thoughts on pop culture

Fringe Episode 15: Inner Child

After way too long a break, Fringe is finally back with fresh episodes to wrap up the first season.  Tonight we got an episode with everything we’ve come to expect plus a little extra.

I only had one thought when the little albino boy was revealed during the opening–Holy shit it’s The Observer as a little boy somehow.  Ultimately, I’m not sure that’s right, but this kid certainly has some special abilities, just like our favorite bald guy who loves jalapenos.  I suspected the boy was somehow reading Olivia’s emotions when he started freaking out as she got worked up in the hallway outside his hospital room.  The moment the boy shared with The Observer at the end of the episode made me think it’s not the last time we’ll see him, and that he probably has more abilities that will be revealed at a later date.  As for the abilities we saw tonight, I must admit that the upside-down writing totally freaked me out.

Just before tonight’s episode, I read this article on Ars Technica about the cracking of the code within the images at the commercial breaks.  Based on the article, I guessed the first image must be a W, and I guess I was right since the remaining images spelled out A-L-T-E-R.  I’m not exactly sure how significant these hidden words are, but I love when this kind of attention to detail is part of a show.  It certainly makes you wonder how many other hidden messages there are.

The only thing about tonight’s episode that was a bit lame to me was the serial killer’s method for tricking his first victim of the episode.  I mean this was totally pulled directly from Silence of the Lambs.  In fact, the only thing missing was the guy asking, “Would ya?” when his victim offered to help him load his windowless van.

Fortunately, no lame Silence of the Lambs reference could sink an episode that contained one of my favorite crazy Walter quotes to date: “I’m sure Agent Dunham knows what a penis looks like!  Don’t you Agent Dunham?”


April 7, 2009 Posted by | Science, Scifi, Television | , , , , , , , , , | 1 Comment

House Season 5 Episode 20: Simple Explanation

I was all set to write a pretty standard post about this week’s House until about 8 minutes into the episode.


Holy shit Kutner is dead!  This took me completely by surprise.  Perhaps I need to start paying attention to the teasers for next week’s episode.

As an aside, the White House announced today that Kal Penn has accepted a position with the Obama Administration, so the departure was definitely his idea.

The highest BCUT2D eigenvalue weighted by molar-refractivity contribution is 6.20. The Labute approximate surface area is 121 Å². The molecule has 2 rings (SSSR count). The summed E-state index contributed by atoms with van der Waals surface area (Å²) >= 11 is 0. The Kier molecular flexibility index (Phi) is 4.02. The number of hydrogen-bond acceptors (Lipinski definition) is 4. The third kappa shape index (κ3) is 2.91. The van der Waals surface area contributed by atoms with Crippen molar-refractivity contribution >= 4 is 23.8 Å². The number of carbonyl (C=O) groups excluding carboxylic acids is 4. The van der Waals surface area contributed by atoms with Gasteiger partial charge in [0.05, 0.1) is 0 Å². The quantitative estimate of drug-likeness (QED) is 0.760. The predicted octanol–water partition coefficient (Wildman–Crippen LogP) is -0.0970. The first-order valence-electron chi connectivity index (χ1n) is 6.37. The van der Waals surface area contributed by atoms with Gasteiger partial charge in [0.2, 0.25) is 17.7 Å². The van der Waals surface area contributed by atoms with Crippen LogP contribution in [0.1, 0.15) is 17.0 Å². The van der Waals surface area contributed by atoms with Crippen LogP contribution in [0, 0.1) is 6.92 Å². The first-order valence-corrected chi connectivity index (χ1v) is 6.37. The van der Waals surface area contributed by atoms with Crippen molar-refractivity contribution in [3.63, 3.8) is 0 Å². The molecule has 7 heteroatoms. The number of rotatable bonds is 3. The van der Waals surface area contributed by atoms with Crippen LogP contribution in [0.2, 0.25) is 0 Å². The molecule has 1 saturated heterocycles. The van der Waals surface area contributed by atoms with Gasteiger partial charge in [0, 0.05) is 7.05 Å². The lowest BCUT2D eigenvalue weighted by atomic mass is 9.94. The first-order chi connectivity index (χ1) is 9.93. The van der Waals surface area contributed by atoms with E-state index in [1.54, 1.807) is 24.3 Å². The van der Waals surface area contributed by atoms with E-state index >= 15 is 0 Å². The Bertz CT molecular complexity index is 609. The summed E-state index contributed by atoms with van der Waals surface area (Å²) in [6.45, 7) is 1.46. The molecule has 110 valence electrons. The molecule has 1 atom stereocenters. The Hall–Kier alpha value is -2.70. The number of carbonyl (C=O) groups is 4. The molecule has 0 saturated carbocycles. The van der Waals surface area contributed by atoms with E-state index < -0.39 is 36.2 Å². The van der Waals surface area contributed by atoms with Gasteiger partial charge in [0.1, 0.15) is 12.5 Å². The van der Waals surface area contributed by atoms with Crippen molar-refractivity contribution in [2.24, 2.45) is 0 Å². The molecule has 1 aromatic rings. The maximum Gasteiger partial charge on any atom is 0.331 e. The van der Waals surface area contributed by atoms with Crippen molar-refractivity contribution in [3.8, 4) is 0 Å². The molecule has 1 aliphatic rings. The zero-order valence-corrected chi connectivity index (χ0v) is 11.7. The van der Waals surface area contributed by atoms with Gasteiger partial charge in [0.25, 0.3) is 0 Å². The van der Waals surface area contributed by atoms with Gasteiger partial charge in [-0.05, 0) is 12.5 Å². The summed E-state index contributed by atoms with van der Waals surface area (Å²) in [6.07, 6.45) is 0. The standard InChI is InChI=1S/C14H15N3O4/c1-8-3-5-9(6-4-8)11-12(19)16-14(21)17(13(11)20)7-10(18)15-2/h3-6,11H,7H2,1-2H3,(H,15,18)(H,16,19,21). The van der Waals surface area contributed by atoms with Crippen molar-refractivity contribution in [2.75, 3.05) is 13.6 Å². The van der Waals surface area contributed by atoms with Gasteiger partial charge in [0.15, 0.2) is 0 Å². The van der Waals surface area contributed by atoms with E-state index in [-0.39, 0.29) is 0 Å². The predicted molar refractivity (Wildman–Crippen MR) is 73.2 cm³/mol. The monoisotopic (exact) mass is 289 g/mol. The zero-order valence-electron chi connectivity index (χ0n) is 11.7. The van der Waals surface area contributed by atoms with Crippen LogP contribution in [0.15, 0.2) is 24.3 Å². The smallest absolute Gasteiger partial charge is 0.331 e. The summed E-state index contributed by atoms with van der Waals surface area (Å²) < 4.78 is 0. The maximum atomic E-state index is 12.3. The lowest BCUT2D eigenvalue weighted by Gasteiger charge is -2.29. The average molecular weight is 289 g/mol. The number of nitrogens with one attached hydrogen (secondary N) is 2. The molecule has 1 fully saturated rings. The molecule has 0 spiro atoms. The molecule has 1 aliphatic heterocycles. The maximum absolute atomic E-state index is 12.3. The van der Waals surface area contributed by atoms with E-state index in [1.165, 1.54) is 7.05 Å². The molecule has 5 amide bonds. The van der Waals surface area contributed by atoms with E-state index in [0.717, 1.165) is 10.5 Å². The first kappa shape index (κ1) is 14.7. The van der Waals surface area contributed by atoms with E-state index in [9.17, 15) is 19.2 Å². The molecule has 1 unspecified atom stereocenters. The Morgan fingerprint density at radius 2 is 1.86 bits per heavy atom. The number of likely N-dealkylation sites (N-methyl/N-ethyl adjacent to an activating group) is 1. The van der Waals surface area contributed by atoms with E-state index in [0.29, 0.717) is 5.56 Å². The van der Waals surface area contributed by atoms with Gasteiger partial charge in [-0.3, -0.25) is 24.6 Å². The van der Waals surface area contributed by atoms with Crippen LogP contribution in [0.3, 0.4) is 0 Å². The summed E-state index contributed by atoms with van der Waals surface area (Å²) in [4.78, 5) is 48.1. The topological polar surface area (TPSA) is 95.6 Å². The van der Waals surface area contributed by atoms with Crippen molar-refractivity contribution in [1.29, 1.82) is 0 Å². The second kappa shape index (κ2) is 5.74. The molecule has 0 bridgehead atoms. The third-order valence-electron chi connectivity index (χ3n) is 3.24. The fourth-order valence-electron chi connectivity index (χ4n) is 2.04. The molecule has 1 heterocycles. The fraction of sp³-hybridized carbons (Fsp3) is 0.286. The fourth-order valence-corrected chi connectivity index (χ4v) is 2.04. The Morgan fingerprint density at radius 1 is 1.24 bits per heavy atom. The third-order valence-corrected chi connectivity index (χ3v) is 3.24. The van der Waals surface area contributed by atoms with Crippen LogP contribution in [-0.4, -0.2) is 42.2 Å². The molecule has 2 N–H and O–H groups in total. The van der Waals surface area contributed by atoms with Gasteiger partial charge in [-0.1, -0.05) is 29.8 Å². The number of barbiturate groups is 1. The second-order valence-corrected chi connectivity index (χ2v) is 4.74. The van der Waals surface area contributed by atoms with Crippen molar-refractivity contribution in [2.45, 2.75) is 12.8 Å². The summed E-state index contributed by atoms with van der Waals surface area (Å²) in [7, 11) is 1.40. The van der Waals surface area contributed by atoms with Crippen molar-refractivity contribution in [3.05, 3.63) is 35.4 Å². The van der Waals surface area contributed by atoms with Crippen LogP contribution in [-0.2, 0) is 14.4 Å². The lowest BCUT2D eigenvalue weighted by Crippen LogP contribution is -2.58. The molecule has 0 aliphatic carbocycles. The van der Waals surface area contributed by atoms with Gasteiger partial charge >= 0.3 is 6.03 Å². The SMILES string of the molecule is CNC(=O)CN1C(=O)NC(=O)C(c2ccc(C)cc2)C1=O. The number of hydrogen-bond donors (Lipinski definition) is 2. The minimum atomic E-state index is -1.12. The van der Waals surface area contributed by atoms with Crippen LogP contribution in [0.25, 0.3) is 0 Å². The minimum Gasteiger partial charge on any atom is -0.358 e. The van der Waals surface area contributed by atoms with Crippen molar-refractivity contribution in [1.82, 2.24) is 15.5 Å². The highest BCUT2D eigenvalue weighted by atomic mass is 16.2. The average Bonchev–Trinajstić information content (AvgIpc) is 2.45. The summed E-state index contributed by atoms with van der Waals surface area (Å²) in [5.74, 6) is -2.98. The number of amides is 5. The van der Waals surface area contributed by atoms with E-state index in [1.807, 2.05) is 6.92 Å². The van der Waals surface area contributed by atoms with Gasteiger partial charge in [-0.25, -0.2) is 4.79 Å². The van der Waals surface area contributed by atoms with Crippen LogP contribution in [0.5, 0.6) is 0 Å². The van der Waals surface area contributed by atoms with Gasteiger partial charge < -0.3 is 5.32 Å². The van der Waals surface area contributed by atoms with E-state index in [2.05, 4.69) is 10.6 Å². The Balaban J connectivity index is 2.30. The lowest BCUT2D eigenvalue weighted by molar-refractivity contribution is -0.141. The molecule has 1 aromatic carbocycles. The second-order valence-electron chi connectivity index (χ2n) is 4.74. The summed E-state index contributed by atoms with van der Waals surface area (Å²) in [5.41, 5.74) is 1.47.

I wanted to believe it when House started talking murder instead of suicide, but when the very next scene included Meatloaf’s wife trying to kill herself, I saw a classic House patient/doctor parallel, and realized that Kutner definitely pulled the trigger on his own.  Later in the episode, Cuddy pulls it together nicely by pointing out that House doesn’t want to believe it was a suicide since Kutner shared so many of House’s character traits.

I think it’s a shame for Meatloaf that he ended up in this episode since the Kutner story completely overshadowed the actual case at hand.  When I look back at this episode, I’m probably more likely to remember the little drunk pageant girl than Meatloaf.

Near the end of the episode, when Taub actually grew a pair and confronted the patients, I was excited.  I thought we might see a new Taub from now on.  Then it all melted away as soon as he was alone, and we got to watch him cry like a baby as the episode ended.  However, before he wilted like a little girl, Taub did deliver the best line of the night, and he bitchslapped House in the process.  As House was obsessing about Kutner’s “murder”, he asks Taub what doesn’t seem right about it, and Taub’s response is, “A man who only pursues the rational, suddenly pursuing the irrational.”  That called out the theme of this episode–watching House, who always strives to cut emotion out of the case, allow emotion to rule his own analysis of Kutner’s death.  I guess Greg House is human after all.

April 7, 2009 Posted by | Drama, Television | , , , , , , , , , , , , | 2 Comments